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Seller Sued For Missing Fixtures

Ask the Real Estate Lawyer: Real Estate Law Q&A

REM #LAW 638

By Ilyce R. Glink and Samuel J. Tamkin

Summary: A reader is being sued by the person they sold their home to for missing fixtures in a bathroom. The buyer claims they had a verbal contract but the written contract contains nothing regarding the fixtures. Sam and Ilyce explain that a written contract usually is considered binding over a verbal contract but litigation is difficult, time-consuming, expensive and can be heartbreaking. If at all possible, you should try to resolve the conflict outside of court.

Q: My husband and I sold our home by owner last year. Our buyers have sued us for certain bathroom fixtures that had never been installed.
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We were going to install a bathroom in the basement and had the fixtures ready but these fixtures were not listed in the contract. The buyers claim that my husband told them that the bathroom fixtures were part of the home and claim that they had a "verbal contract."

However, when I negotiated the contract with them, the boxed bathroom fixtures were not included. Also, the contract provided that the buyers were to pay all closing costs.

Is there any chance they could win in court? At the closing we ended up paying some of the closing costs, do we have a legal right to recover the closing costs we paid?

A: It would be nice to think that your buyers have no chance of winning, but when you litigate, the outcome is never certain.

The purpose of having a contract is to avoid problems like the one you are having. There is a principle in the law that states that, in general, all issues negotiated prior to the execution of an agreement are not considered unless they have been incorporated into the final agreement.

If the boxed fixtures were initially negotiated as part of the deal and then not written into the final agreement, the law should assume that the parties intended to exclude the boxed fixtures.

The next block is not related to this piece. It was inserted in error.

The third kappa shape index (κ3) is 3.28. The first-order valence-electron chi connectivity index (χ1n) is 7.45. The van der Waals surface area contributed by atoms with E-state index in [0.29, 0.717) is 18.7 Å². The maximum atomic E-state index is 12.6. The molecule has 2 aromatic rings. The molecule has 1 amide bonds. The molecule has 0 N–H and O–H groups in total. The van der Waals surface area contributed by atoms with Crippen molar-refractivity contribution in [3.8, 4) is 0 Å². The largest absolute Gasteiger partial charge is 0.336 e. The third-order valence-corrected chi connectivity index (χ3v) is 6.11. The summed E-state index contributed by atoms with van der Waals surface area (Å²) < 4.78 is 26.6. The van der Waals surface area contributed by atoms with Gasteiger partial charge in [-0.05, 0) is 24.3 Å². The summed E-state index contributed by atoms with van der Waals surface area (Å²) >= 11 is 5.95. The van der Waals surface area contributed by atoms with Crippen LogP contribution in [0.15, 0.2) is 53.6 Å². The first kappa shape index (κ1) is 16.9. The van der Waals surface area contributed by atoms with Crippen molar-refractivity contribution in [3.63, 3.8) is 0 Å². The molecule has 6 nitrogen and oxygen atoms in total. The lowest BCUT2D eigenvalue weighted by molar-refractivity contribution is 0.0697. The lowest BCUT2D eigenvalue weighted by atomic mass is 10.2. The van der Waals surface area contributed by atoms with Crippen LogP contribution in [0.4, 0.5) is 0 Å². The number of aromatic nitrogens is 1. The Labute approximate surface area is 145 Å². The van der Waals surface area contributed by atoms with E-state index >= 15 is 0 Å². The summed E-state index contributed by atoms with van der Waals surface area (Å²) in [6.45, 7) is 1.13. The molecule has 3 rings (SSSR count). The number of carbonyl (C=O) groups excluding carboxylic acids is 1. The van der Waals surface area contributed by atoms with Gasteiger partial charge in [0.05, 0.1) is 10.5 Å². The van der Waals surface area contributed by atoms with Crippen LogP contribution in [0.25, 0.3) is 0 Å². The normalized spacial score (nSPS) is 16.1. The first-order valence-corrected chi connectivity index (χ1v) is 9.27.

As far as your buyers having a verbal agreement with your husband to include the boxed fixtures as part of the sale of the home, it appears that this is a term of the sale and the verbal agreement should have been incorporated into the contract.

When you have a verbal agreement and a written contract, the written contract should be what is relied upon for the terms of the transaction. Otherwise, a person could negotiate anything and everything, later sign a contract and claim that those items first negotiated and not included in the contract should have been part of the deal.

Now that you have been sued, you will have to defend yourself in court. Make sure you have copies of the contract and other closing documents with you to present your case.

If you represent yourself, you will have to indicate that the terms of the contract properly and adequately reflect all of the understandings and agreements between the parties. If the buyers inspected the home prior to the closing and the fixtures had already been removed, you will have to note to the judge that they did not object prior to the closing when the fixtures were already out of the home.

If you’re thinking about hiring an attorney, find out what it will cost you to have this attorney assist you. Obviously, it may cost you more to defend yourself than to give the buyers the fixtures or a check to cover the cost of the fixtures.

Litigation is difficult, time-consuming, expensive and can be heartbreaking. If at all possible, you should try to resolve the conflict outside of court. Good luck.

Samuel J. Tamkin is a Chicago-based real estate attorney. Ilyce R. Glink’s latest book is 50 Simple Steps You Can Take To Sell Your Home Faster and For More Money In Any Market. If you have questions for them, write: Real Estate Matters Syndicate, PO Box 366, Glencoe, IL 60022 or contact them through Ilyce’s website www.thinkglink.com

 

 

 

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